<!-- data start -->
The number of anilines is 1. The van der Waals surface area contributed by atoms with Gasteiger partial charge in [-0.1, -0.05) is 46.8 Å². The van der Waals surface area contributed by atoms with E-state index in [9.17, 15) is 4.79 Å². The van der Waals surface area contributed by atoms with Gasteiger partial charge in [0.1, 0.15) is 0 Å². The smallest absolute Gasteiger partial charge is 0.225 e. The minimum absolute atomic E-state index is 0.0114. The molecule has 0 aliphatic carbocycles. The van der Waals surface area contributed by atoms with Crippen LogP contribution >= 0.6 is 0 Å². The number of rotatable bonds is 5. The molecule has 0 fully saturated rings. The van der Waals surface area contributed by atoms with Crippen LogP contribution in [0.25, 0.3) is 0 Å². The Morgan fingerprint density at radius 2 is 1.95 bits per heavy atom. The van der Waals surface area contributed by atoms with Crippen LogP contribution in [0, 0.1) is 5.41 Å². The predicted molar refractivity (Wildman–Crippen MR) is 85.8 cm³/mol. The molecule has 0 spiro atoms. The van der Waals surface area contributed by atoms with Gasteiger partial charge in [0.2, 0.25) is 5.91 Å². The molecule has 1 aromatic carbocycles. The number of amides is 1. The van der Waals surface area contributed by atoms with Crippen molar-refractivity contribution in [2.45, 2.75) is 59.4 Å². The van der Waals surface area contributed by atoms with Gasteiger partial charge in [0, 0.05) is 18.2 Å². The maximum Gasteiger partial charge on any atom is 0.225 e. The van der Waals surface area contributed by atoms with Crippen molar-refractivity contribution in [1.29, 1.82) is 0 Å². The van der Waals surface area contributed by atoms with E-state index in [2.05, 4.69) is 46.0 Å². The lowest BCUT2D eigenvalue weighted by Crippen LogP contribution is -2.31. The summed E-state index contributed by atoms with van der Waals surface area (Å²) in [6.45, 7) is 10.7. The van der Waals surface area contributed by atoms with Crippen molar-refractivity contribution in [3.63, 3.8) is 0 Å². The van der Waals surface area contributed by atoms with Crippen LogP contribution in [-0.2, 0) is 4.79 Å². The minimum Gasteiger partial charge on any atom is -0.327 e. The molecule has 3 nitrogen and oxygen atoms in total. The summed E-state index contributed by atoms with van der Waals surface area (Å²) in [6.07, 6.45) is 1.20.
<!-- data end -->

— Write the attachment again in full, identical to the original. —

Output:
The number of anilines is 1. The van der Waals surface area contributed by atoms with Gasteiger partial charge in [-0.1, -0.05) is 46.8 Å². The van der Waals surface area contributed by atoms with E-state index in [9.17, 15) is 4.79 Å². The van der Waals surface area contributed by atoms with Gasteiger partial charge in [0.1, 0.15) is 0 Å². The smallest absolute Gasteiger partial charge is 0.225 e. The minimum absolute atomic E-state index is 0.0114. The molecule has 0 aliphatic carbocycles. The van der Waals surface area contributed by atoms with Crippen LogP contribution >= 0.6 is 0 Å². The number of rotatable bonds is 5. The molecule has 0 fully saturated rings. The van der Waals surface area contributed by atoms with Crippen LogP contribution in [0.25, 0.3) is 0 Å². The Morgan fingerprint density at radius 2 is 1.95 bits per heavy atom. The van der Waals surface area contributed by atoms with Crippen LogP contribution in [0, 0.1) is 5.41 Å². The predicted molar refractivity (Wildman–Crippen MR) is 85.8 cm³/mol. The molecule has 0 spiro atoms. The van der Waals surface area contributed by atoms with Gasteiger partial charge in [0.2, 0.25) is 5.91 Å². The molecule has 1 aromatic carbocycles. The number of amides is 1. The van der Waals surface area contributed by atoms with Crippen molar-refractivity contribution in [2.45, 2.75) is 59.4 Å². The van der Waals surface area contributed by atoms with Gasteiger partial charge in [0, 0.05) is 18.2 Å². The maximum Gasteiger partial charge on any atom is 0.225 e. The van der Waals surface area contributed by atoms with Crippen molar-refractivity contribution in [1.29, 1.82) is 0 Å². The van der Waals surface area contributed by atoms with E-state index in [2.05, 4.69) is 46.0 Å². The lowest BCUT2D eigenvalue weighted by Crippen LogP contribution is -2.31. The summed E-state index contributed by atoms with van der Waals surface area (Å²) in [6.45, 7) is 10.7. The van der Waals surface area contributed by atoms with Crippen molar-refractivity contribution in [3.63, 3.8) is 0 Å². The van der Waals surface area contributed by atoms with Crippen LogP contribution in [-0.2, 0) is 4.79 Å². The minimum Gasteiger partial charge on any atom is -0.327 e. The molecule has 3 nitrogen and oxygen atoms in total. The summed E-state index contributed by atoms with van der Waals surface area (Å²) in [6.07, 6.45) is 1.20.